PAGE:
Support: 1-800-961-4454

MongoDB And Hadoop: Connect Your Data

Data processing platforms do not exist in siloes. That is why it is increasingly important for Rackspace to provide interoperability between datastores. This enables customers to choose the best technology for their data processing needs, without being restricted to a single tool.

For this post, we will look at two of our most popular data platforms: our ObjectRocket MongoDB service and our Hadoop-based Cloud Big Data Platform service.

The mongo-hadoop connector is an open source library for Hadoop that allows you to use MongoDB as an input source or output destination for MapReduce jobs and Hive and Pig queries. You can also export MongoDB backup files in .bson format to a local HDFS filesystem or our Cloud Files offering.

Our partner Hortonworks recently certified the mongo-hadoop connector for HDP 2.1. This tutorial will help you setup a Cloud Big Data Platform cluster with the mongo-hadoop connector and connect to an ObjectRocket MongoDB instance.

Note: You should be able to follow this example using any HDP 2.1 cluster and a MongoDB instance.

First, we need to get the mongo-hadoop jars. If you want to compile them from source, follow the below steps. If not, you can use the following precompiled jars for connector version 1.2.1 from

You will need JDK 7 and Gradle to build from source.

git clone
cd mongo-hadoop
./gradlew -Phadoop_version='2.4' jar

Gather the jars from the build directories and create a postinitscript that copies them to /usr/lib/hadoop/lib on the Hadoop cluster.

Then you will need to follow these simple steps below:

Create a MongoDB Instance
Follow the Getting Started Guide to create an ObjectRocket MongoDB instance and a database with a username and password. For this example we will use a database named “ocean.”

Create a HDP Cluster with mongo-hadoop connector

  • Create a postinitscript using the compiled jars or use the provided script.
  • Next create a Cloud Big Data HDP 2.1 cluster using the postinitscript to install the mongo-hadoop connector jars. If you have an existing cluster, just run the script on all the nodes.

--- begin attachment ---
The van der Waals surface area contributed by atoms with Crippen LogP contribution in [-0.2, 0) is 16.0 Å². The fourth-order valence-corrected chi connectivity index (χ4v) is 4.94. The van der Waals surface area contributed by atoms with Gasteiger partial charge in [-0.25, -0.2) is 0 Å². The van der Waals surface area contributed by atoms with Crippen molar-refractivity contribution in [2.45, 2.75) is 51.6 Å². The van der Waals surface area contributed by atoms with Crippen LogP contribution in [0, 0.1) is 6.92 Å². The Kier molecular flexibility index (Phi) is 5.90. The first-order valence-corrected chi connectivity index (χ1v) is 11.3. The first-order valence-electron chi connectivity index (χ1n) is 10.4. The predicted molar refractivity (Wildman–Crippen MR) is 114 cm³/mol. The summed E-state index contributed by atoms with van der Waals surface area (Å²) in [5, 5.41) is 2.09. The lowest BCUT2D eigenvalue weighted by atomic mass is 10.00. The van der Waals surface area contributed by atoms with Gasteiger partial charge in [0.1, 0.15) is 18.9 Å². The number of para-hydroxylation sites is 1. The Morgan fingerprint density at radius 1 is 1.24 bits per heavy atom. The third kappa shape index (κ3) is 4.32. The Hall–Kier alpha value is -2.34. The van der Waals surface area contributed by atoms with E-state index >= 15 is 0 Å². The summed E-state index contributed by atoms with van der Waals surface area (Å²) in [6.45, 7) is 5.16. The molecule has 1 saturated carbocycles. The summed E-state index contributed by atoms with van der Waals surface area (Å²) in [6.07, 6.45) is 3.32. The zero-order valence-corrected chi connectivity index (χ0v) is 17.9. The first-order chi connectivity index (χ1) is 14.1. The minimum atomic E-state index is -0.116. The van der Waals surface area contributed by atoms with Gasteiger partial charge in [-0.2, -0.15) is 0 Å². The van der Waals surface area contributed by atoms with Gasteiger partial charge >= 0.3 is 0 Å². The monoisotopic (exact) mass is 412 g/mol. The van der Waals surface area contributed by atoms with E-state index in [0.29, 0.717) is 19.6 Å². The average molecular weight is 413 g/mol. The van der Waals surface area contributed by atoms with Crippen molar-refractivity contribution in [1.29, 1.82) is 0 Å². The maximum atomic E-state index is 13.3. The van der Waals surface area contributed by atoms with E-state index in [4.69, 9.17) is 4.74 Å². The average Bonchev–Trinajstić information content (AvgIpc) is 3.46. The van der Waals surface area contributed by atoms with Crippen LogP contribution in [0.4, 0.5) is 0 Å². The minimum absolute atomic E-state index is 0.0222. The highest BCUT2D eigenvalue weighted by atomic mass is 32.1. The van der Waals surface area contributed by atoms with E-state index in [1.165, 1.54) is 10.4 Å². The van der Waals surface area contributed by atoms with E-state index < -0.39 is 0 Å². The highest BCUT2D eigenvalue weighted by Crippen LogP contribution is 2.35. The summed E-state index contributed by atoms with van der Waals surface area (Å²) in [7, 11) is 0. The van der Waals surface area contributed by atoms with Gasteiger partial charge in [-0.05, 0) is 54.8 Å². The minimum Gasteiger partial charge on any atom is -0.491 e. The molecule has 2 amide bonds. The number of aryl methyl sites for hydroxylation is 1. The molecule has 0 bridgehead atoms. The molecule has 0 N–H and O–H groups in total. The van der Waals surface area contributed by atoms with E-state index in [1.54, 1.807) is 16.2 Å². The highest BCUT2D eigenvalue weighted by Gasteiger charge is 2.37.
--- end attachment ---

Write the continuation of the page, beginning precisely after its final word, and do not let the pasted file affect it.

• If this is your first time trying out Cloud Big Data, follow the Getting Started Guide to get setup.
  • The below command creates a three-node HDP 2.1 small flavor cluster, which automatically installs the mongo-hadoop connector on all nodes after the cluster becomes active.
lava boot --type=HADOOP_HDP2_1 --flavor=hadoop1-7 --count=3 --postinitscript= mongo-hadoop
  • That’s it. You now have all the required libraries installed and a working Hadoop cluster and a MongoDB instance.
  • To run Hive queries you will need to upgrade to the latest patches of Hive 0.13.
  • The below helper script updates Hive on the Gateway node. If you are using another HDP 2.1 cluster this will be the node on which Hive is running.
lava ssh mongo-hadoop


  • Let’s work through an example to make use of the installed mongo-hadoop connector. We will use Ocean to populate some NOAA data (air temperature, water temperature, etc.) into MongoDB and use Hive to calculate minimum, maximum and average values.
  • Load data from any node or from the MongoDB instance. Note: you need a database with a username and password; in this case let’s call the database “ocean.”
pip install pymongo
git clone
cd ocean
mongo --username=<DB Username> --password=<DB Password> <MongoDB Instance IP>:27017/ocean < stations.json
python --hostname=<MongoDB Instance IP> --port=27017 --db=ocean --username=<DB Username> --password=<DB Password>
  • After the installation steps, it creates a collection called “stations” in the “ocean” db to store station info.